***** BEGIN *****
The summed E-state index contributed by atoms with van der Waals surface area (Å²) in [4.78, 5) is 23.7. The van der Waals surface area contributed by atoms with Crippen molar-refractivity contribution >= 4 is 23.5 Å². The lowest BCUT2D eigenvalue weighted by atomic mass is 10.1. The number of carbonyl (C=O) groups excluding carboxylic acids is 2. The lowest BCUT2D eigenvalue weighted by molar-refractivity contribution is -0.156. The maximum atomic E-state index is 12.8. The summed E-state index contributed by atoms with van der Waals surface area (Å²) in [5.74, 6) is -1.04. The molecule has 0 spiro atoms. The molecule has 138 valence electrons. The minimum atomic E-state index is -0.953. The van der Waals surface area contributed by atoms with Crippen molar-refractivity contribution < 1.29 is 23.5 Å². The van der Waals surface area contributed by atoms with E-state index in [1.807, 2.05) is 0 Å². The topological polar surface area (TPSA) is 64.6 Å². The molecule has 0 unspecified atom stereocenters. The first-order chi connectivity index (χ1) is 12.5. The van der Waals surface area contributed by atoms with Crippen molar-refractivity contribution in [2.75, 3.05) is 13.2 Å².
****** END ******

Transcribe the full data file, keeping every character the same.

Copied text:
The summed E-state index contributed by atoms with van der Waals surface area (Å²) in [4.78, 5) is 23.7. The van der Waals surface area contributed by atoms with Crippen molar-refractivity contribution >= 4 is 23.5 Å². The lowest BCUT2D eigenvalue weighted by atomic mass is 10.1. The number of carbonyl (C=O) groups excluding carboxylic acids is 2. The lowest BCUT2D eigenvalue weighted by molar-refractivity contribution is -0.156. The maximum atomic E-state index is 12.8. The summed E-state index contributed by atoms with van der Waals surface area (Å²) in [5.74, 6) is -1.04. The molecule has 0 spiro atoms. The molecule has 138 valence electrons. The minimum atomic E-state index is -0.953. The van der Waals surface area contributed by atoms with Crippen molar-refractivity contribution < 1.29 is 23.5 Å². The van der Waals surface area contributed by atoms with E-state index in [1.807, 2.05) is 0 Å². The topological polar surface area (TPSA) is 64.6 Å². The molecule has 0 unspecified atom stereocenters. The first-order chi connectivity index (χ1) is 12.5. The van der Waals surface area contributed by atoms with Crippen molar-refractivity contribution in [2.75, 3.05) is 13.2 Å².